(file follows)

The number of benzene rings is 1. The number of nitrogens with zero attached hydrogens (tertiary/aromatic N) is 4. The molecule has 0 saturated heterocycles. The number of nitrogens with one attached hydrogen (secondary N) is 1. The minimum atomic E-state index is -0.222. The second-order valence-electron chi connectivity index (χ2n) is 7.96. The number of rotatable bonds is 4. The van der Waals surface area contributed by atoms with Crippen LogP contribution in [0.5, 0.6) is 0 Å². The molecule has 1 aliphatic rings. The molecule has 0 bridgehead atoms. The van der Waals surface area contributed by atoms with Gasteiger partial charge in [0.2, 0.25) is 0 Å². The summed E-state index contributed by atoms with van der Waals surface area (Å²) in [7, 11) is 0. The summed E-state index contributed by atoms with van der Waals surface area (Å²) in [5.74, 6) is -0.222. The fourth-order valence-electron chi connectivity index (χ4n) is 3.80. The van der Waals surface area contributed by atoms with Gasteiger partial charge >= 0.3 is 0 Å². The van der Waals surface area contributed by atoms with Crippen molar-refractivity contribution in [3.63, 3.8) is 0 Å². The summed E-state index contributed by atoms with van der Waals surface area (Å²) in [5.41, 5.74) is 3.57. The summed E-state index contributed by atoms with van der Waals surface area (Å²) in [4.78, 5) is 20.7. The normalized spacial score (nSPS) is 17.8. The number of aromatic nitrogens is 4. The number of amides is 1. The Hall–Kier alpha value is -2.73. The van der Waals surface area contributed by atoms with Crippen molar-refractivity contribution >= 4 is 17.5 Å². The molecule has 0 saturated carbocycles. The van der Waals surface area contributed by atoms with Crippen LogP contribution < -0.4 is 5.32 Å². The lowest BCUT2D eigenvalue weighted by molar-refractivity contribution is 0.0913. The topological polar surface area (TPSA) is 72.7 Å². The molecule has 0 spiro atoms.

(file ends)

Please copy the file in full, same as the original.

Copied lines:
The number of benzene rings is 1. The number of nitrogens with zero attached hydrogens (tertiary/aromatic N) is 4. The molecule has 0 saturated heterocycles. The number of nitrogens with one attached hydrogen (secondary N) is 1. The minimum atomic E-state index is -0.222. The second-order valence-electron chi connectivity index (χ2n) is 7.96. The number of rotatable bonds is 4. The van der Waals surface area contributed by atoms with Crippen LogP contribution in [0.5, 0.6) is 0 Å². The molecule has 1 aliphatic rings. The molecule has 0 bridgehead atoms. The van der Waals surface area contributed by atoms with Gasteiger partial charge in [0.2, 0.25) is 0 Å². The summed E-state index contributed by atoms with van der Waals surface area (Å²) in [7, 11) is 0. The summed E-state index contributed by atoms with van der Waals surface area (Å²) in [5.74, 6) is -0.222. The fourth-order valence-electron chi connectivity index (χ4n) is 3.80. The van der Waals surface area contributed by atoms with Gasteiger partial charge >= 0.3 is 0 Å². The van der Waals surface area contributed by atoms with Crippen molar-refractivity contribution in [3.63, 3.8) is 0 Å². The summed E-state index contributed by atoms with van der Waals surface area (Å²) in [5.41, 5.74) is 3.57. The summed E-state index contributed by atoms with van der Waals surface area (Å²) in [4.78, 5) is 20.7. The normalized spacial score (nSPS) is 17.8. The number of aromatic nitrogens is 4. The number of amides is 1. The Hall–Kier alpha value is -2.73. The van der Waals surface area contributed by atoms with Crippen molar-refractivity contribution >= 4 is 17.5 Å². The molecule has 0 saturated carbocycles. The van der Waals surface area contributed by atoms with Crippen LogP contribution < -0.4 is 5.32 Å². The lowest BCUT2D eigenvalue weighted by molar-refractivity contribution is 0.0913. The topological polar surface area (TPSA) is 72.7 Å². The molecule has 0 spiro atoms.